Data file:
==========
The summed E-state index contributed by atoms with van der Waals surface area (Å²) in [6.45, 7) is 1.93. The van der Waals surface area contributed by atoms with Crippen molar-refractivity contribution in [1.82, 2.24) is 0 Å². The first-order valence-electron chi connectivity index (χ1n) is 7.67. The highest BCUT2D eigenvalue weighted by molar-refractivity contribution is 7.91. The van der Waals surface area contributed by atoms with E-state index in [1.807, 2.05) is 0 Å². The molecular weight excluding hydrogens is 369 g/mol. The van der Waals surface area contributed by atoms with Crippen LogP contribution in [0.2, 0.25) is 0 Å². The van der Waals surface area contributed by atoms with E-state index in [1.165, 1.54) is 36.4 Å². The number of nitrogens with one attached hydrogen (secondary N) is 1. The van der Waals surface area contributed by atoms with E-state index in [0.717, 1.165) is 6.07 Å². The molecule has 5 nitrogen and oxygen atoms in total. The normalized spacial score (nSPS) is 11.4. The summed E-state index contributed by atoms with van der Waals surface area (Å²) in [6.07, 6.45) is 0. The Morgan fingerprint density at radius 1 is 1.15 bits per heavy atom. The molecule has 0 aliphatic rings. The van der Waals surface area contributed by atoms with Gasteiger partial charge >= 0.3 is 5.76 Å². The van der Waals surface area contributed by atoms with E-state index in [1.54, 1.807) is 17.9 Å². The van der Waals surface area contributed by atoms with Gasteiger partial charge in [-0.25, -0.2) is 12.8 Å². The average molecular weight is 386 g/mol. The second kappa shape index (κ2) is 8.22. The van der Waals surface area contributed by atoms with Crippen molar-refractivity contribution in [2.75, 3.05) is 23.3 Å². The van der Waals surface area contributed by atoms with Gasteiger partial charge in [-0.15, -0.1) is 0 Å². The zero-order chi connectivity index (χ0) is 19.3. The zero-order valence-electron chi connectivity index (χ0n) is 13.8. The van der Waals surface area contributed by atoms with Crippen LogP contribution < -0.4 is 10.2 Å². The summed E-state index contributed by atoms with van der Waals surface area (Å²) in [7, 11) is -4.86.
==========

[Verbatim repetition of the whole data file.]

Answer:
The summed E-state index contributed by atoms with van der Waals surface area (Å²) in [6.45, 7) is 1.93. The van der Waals surface area contributed by atoms with Crippen molar-refractivity contribution in [1.82, 2.24) is 0 Å². The first-order valence-electron chi connectivity index (χ1n) is 7.67. The highest BCUT2D eigenvalue weighted by molar-refractivity contribution is 7.91. The van der Waals surface area contributed by atoms with E-state index in [1.807, 2.05) is 0 Å². The molecular weight excluding hydrogens is 369 g/mol. The van der Waals surface area contributed by atoms with Crippen LogP contribution in [0.2, 0.25) is 0 Å². The van der Waals surface area contributed by atoms with E-state index in [1.165, 1.54) is 36.4 Å². The number of nitrogens with one attached hydrogen (secondary N) is 1. The van der Waals surface area contributed by atoms with E-state index in [0.717, 1.165) is 6.07 Å². The molecule has 5 nitrogen and oxygen atoms in total. The normalized spacial score (nSPS) is 11.4. The summed E-state index contributed by atoms with van der Waals surface area (Å²) in [6.07, 6.45) is 0. The Morgan fingerprint density at radius 1 is 1.15 bits per heavy atom. The molecule has 0 aliphatic rings. The van der Waals surface area contributed by atoms with Gasteiger partial charge >= 0.3 is 5.76 Å². The van der Waals surface area contributed by atoms with E-state index in [1.54, 1.807) is 17.9 Å². The van der Waals surface area contributed by atoms with Gasteiger partial charge in [-0.25, -0.2) is 12.8 Å². The average molecular weight is 386 g/mol. The second kappa shape index (κ2) is 8.22. The van der Waals surface area contributed by atoms with Crippen molar-refractivity contribution in [2.75, 3.05) is 23.3 Å². The van der Waals surface area contributed by atoms with Gasteiger partial charge in [-0.15, -0.1) is 0 Å². The zero-order chi connectivity index (χ0) is 19.3. The zero-order valence-electron chi connectivity index (χ0n) is 13.8. The van der Waals surface area contributed by atoms with Crippen LogP contribution < -0.4 is 10.2 Å². The summed E-state index contributed by atoms with van der Waals surface area (Å²) in [7, 11) is -4.86.